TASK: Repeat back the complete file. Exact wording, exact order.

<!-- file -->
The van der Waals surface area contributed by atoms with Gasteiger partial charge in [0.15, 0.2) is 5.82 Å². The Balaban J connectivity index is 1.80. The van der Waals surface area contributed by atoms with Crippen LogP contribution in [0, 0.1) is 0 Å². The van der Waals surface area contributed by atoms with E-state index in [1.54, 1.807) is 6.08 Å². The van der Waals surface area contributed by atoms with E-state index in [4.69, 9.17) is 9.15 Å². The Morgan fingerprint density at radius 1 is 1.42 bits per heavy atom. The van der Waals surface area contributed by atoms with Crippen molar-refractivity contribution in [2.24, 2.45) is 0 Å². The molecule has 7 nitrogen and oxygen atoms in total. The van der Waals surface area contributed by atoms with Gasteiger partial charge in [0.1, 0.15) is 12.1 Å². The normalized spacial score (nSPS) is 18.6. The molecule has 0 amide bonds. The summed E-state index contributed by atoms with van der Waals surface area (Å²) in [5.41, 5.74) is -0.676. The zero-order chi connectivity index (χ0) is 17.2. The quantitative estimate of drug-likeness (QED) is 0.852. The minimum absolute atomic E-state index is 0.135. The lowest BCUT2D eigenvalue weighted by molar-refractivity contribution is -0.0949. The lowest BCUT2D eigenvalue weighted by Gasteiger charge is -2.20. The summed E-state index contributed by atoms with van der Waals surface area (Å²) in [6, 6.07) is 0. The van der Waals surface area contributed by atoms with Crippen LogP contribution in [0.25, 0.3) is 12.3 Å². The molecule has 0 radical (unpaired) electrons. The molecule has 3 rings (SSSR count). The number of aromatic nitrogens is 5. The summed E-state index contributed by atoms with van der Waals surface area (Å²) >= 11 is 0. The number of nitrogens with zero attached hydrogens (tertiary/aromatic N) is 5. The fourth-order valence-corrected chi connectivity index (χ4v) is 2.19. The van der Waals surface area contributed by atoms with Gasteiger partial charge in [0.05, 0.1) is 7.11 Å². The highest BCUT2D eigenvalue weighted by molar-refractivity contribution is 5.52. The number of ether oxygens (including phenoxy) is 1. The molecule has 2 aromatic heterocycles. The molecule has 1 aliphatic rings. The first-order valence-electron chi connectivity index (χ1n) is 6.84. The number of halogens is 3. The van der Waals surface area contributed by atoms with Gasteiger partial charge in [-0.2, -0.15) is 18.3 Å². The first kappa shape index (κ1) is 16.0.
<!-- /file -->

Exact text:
The van der Waals surface area contributed by atoms with Gasteiger partial charge in [0.15, 0.2) is 5.82 Å². The Balaban J connectivity index is 1.80. The van der Waals surface area contributed by atoms with Crippen LogP contribution in [0, 0.1) is 0 Å². The van der Waals surface area contributed by atoms with E-state index in [1.54, 1.807) is 6.08 Å². The van der Waals surface area contributed by atoms with E-state index in [4.69, 9.17) is 9.15 Å². The Morgan fingerprint density at radius 1 is 1.42 bits per heavy atom. The van der Waals surface area contributed by atoms with Crippen molar-refractivity contribution in [2.24, 2.45) is 0 Å². The molecule has 7 nitrogen and oxygen atoms in total. The van der Waals surface area contributed by atoms with Gasteiger partial charge in [0.1, 0.15) is 12.1 Å². The normalized spacial score (nSPS) is 18.6. The molecule has 0 amide bonds. The summed E-state index contributed by atoms with van der Waals surface area (Å²) in [5.41, 5.74) is -0.676. The zero-order chi connectivity index (χ0) is 17.2. The quantitative estimate of drug-likeness (QED) is 0.852. The minimum absolute atomic E-state index is 0.135. The lowest BCUT2D eigenvalue weighted by molar-refractivity contribution is -0.0949. The lowest BCUT2D eigenvalue weighted by Gasteiger charge is -2.20. The summed E-state index contributed by atoms with van der Waals surface area (Å²) in [6, 6.07) is 0. The van der Waals surface area contributed by atoms with Crippen LogP contribution in [0.25, 0.3) is 12.3 Å². The molecule has 0 radical (unpaired) electrons. The molecule has 3 rings (SSSR count). The number of aromatic nitrogens is 5. The summed E-state index contributed by atoms with van der Waals surface area (Å²) >= 11 is 0. The number of nitrogens with zero attached hydrogens (tertiary/aromatic N) is 5. The fourth-order valence-corrected chi connectivity index (χ4v) is 2.19. The van der Waals surface area contributed by atoms with Gasteiger partial charge in [0.05, 0.1) is 7.11 Å². The highest BCUT2D eigenvalue weighted by molar-refractivity contribution is 5.52. The number of ether oxygens (including phenoxy) is 1. The molecule has 2 aromatic heterocycles. The molecule has 1 aliphatic rings. The first-order valence-electron chi connectivity index (χ1n) is 6.84. The number of halogens is 3. The van der Waals surface area contributed by atoms with Gasteiger partial charge in [-0.2, -0.15) is 18.3 Å². The first kappa shape index (κ1) is 16.0.